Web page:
Annie McDonald blogs:
A reader asked during one of Bold Strokes Books’ recent Previews what a writer’s research process entailed when it comes to developing things like a character’s traits and storylines. We ran out of time during that online event, and even though I’m sure it’s different for every writer, I thought I’d share a bit of how things came together creatively for me in my latest novel, When Sparks Fly.
When I cook, I look for inspiration at the Lunenburg Market, or read a Ruth Reichl or Julia Child cookbook. When I write, the sources of inspiration come from the most unexpected places. Take, for example, one of my lead characters in When Sparks Fly, Luca McAffrey. I wanted Luca to have a generous spirit and a strong sense of community, because I find both of those qualities important in all heroes. She was an elite hockey player with enormous potential in the sport but, after a terrible on-ice incident, was forced to reconsider her future. I also wanted her vulnerabilities to be relatable. Most of us, I believe, have had to renegotiate our paths at least once in our lives.
The first notion of Luca’s fallback profession came about when I was admiring a metal sculpture at my friend Laurie’s. The piece depicts a female hockey player. I played the game, so did Laurie. We both knew and played with plenty who were on the cusp of being elite level, and a few who actually were. She told me that a friend of hers, Jane Longstaffe, created it.
I admit it. I happen to find women in the trades quite sexy. The ones I know have a combination of physical strength, creativity, purpose, and courage. That’s probably what inspired me to leave my cushy corporate job for several years to enroll in college, learn a trade, then establish and run a woodworking proprietorship. Not to be sexy…to be around sexy. Alas, furniture building is hard work. I didn’t last, but it gave me greater appreciation for women who work in these kinds of industries.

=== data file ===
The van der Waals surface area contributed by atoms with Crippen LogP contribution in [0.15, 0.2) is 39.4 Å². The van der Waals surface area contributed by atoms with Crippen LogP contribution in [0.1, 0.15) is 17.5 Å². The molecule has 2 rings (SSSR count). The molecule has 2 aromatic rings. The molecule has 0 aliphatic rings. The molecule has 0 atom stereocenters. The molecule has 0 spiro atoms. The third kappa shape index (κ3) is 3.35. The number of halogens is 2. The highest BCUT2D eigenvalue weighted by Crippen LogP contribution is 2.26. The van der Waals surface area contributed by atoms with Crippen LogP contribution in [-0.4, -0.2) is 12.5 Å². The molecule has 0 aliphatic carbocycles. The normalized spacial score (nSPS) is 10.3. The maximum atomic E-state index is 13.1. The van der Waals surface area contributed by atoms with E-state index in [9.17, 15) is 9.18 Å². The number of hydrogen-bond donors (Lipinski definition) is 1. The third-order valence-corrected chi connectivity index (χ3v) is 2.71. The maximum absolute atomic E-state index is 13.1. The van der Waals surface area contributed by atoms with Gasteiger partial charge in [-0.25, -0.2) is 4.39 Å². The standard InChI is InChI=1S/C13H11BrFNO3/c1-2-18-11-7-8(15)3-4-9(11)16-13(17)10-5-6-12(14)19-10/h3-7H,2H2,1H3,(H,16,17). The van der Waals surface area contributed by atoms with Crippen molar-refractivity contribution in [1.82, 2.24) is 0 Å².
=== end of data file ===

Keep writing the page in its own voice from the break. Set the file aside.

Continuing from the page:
Back to the sculpture. Knowing nothing about welding, I asked Laurie for an introduction to Jane, and before long, we were road-tripping to Jane’s workshop. It was an amazing day. I took copious notes. Jane was gracious and extremely informative. I even got to help create a pair of iron drapery drawback hooks, complete with ornate maple leaf embellishments. Hardly art, but I still smile when I look at them.
I looked forward to creating a character who welded, though I should tell you that my process of story building usually begins with a Canadian location rather than characters. I needed to make sure that, like an ingredient in a recipe, a welder made sense to both place and story. I knew that When Sparks Fly was going to be set in and around Winnipeg, Manitoba. I’d always admired this city for its ability to unite a history and physical geography rich with conflict and confluence. It struck me that a character whose job literally bonds separate pieces to create something beautiful would fit with the setting and the romance genre perfectly. In fact, the sculpture that Luca creates in the novel for the museum was inspired by many of Jane’s reclaimed material pieces, which you can check out on her website.
If I needed any more convincing that Luca should be a welder, I only needed to review my notes from that day. Underlined twice was something Jane said to me as I cautiously held one of the hooks I’d made: “You don’t need to be so careful. The actual bond is often stronger than the material it joins together.”
Isn’t that what we all look for in a relationship?